After peaking in the 1980s, the waterbed might be poised for a comeback as its original inventor launches a new generation into the world of e-commerce.
Charles Hall, the man credited with inventing the waterbed in the late ‘60s, is gearing up to make a splash in the digital space with his latest venture, AFLOAT. Set to launch in January 2019, AFLOAT will introduce the world to Hall’s line of “reimagined” waterbeds, which he touts as new and improved. The beds aren’t available for sale on the company’s website yet, but the website does feature a video of Hall explaining why his newest invention is the best yet:
I invented the waterbed 50 years ago, but this one is by far the best. We’ve had the opportunity to use new materials that weren’t available back then, the top surface is more comfortable, the wave suppression and support system below is more comfortable. It’s the perfect bed.
Sleep & Float! The Modern Waterbed, Afloat https://t.co/TeNGeKtrYF #Design #Waterbed pic.twitter.com/ASF9faSY93
— Thee Jesse James (@Thee_JesseJames) December 12, 2018
Similar to Hall’s original design, the AFLOAT waterbed uses a hose through which water fills the mattress. However, the new bed employs a foam base, proprietary stretch-fabric technology, and a dual zone temperature regulating feature that allows sleepers to warm or cool their individual sides of the bed. I reached out to Charles Hall to learn more about what makes this new model different from his first waterbed, but he declined to comment.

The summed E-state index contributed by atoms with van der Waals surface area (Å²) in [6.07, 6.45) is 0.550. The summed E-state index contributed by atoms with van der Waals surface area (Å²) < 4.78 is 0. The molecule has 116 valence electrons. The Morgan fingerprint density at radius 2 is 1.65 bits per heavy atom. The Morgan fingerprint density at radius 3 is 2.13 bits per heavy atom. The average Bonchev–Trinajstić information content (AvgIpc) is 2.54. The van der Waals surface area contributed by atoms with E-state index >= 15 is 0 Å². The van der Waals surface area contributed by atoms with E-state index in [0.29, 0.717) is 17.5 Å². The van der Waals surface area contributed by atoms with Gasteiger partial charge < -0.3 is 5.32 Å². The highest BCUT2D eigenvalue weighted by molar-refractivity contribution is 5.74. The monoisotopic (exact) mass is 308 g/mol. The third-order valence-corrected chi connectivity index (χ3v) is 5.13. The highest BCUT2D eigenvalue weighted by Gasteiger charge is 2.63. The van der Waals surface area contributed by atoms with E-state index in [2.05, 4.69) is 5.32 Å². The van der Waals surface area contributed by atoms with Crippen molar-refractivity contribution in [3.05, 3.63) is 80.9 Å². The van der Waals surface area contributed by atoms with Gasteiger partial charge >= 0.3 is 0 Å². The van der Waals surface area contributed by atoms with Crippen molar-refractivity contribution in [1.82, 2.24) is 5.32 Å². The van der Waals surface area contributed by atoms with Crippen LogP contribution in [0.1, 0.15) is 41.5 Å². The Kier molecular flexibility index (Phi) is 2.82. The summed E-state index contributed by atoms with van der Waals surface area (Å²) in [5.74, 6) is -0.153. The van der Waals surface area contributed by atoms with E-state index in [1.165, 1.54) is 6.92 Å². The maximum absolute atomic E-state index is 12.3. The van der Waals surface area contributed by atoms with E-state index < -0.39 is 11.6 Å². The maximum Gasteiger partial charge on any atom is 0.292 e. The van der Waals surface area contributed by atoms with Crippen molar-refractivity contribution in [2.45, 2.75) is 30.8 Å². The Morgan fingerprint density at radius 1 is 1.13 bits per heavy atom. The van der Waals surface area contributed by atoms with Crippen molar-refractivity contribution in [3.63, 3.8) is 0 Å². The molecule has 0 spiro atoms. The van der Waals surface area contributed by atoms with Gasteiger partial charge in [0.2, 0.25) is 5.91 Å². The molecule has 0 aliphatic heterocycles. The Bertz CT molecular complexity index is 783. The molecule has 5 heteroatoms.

Interestingly, after Hall partnered with CEO of City Furniture Keith Koenig earlier this year, the online retailer began selling AFLOAT waterbeds prior to Hall’s own preorder sales (which are scheduled to launch next month). City Furniture is the only retailer selling Afloat beds right now, and they start at around $2,000. As with many mattress brands in the e-commerce space, Afloat will offer a 100 day, no-risk sleep trial.
DOES THE WATERBED HAVE A PLACE IN 2019?
According to the AFLOAT site, Hall introduced the original waterbed as a final class project while studying design at San Francisco State University. Dubbed early on as the “Pleasure Pit” by his classmates, the waterbed’s underlying sexual tenor seemed a perfect fit for the burgeoning Free Love era of the ’60s. But now — nearly six decades later — can a waterbed stay afloat amidst the bed-in-a-box boom?
Well, at the time of its invention, the novelty of the waterbed seemed to compensate for its tedious (and sometimes dangerous) assembly. Though it was advertised as a sexy-chic way to sleep, some of you might remember that installing a waterbed meant running a hose through your bedroom, using a pump to siphon the water out when it needed to be replaced, and the ever-present possibility of your mattress springing a leak. Not to mention, the early waterbed models typically came with wooden frames that weighed hundreds of pounds.
Though the waterbed flourished through the 80s, the introduction of memory foam, latex, and other user-friendly bedding innovations pushed it into the shadows. And just like that, the waterbed’s newness waned and the model fell out of fashion.
Nowadays, mattress shopping largely revolves around the bed-in-a-box business, and the ease of direct-to-consumer shipping. Though the waterbed as we remember it would almost certainly buckle under the pressure of its modern day competitors, Hall’s new design — complete with lightweight foam bases and trial periods — might just make waves all its own.
While the AFLOAT waterbeds won’t launch on the company’s website until next month, social media is already buzzing about the return of the Pleasure Pit. In the meantime, we at Sleepopolis will be closely following this industry comeback.
Images courtesy of @thee_jessejames on Twitter and @matthewkocourek on Instagram